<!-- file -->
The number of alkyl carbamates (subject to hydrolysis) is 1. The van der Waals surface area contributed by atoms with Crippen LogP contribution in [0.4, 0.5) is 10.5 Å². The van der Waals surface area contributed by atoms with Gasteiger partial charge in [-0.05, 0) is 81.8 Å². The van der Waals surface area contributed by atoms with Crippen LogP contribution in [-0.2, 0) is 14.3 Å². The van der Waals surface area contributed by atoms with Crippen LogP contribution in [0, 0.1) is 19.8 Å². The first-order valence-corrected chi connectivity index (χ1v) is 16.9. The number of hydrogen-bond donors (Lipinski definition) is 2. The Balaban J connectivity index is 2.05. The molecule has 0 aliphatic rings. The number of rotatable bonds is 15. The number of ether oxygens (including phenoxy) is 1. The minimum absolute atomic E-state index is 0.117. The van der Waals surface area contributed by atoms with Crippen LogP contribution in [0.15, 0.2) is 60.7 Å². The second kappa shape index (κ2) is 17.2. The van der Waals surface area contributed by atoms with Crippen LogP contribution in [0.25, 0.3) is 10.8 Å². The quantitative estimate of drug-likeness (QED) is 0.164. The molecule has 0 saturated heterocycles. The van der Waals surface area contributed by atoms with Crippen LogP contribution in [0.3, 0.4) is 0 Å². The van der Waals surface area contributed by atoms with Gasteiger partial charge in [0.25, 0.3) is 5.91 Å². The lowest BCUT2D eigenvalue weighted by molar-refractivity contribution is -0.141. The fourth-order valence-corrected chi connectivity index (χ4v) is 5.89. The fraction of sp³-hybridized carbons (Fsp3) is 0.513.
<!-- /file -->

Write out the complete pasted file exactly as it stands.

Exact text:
The number of alkyl carbamates (subject to hydrolysis) is 1. The van der Waals surface area contributed by atoms with Crippen LogP contribution in [0.4, 0.5) is 10.5 Å². The van der Waals surface area contributed by atoms with Gasteiger partial charge in [-0.05, 0) is 81.8 Å². The van der Waals surface area contributed by atoms with Crippen LogP contribution in [-0.2, 0) is 14.3 Å². The van der Waals surface area contributed by atoms with Crippen LogP contribution in [0, 0.1) is 19.8 Å². The first-order valence-corrected chi connectivity index (χ1v) is 16.9. The number of hydrogen-bond donors (Lipinski definition) is 2. The Balaban J connectivity index is 2.05. The molecule has 0 aliphatic rings. The number of rotatable bonds is 15. The number of ether oxygens (including phenoxy) is 1. The minimum absolute atomic E-state index is 0.117. The van der Waals surface area contributed by atoms with Crippen LogP contribution in [0.15, 0.2) is 60.7 Å². The second kappa shape index (κ2) is 17.2. The van der Waals surface area contributed by atoms with Crippen LogP contribution in [0.25, 0.3) is 10.8 Å². The quantitative estimate of drug-likeness (QED) is 0.164. The molecule has 0 saturated heterocycles. The van der Waals surface area contributed by atoms with Crippen LogP contribution in [0.3, 0.4) is 0 Å². The van der Waals surface area contributed by atoms with Gasteiger partial charge in [0.25, 0.3) is 5.91 Å². The lowest BCUT2D eigenvalue weighted by molar-refractivity contribution is -0.141. The fourth-order valence-corrected chi connectivity index (χ4v) is 5.89. The fraction of sp³-hybridized carbons (Fsp3) is 0.513.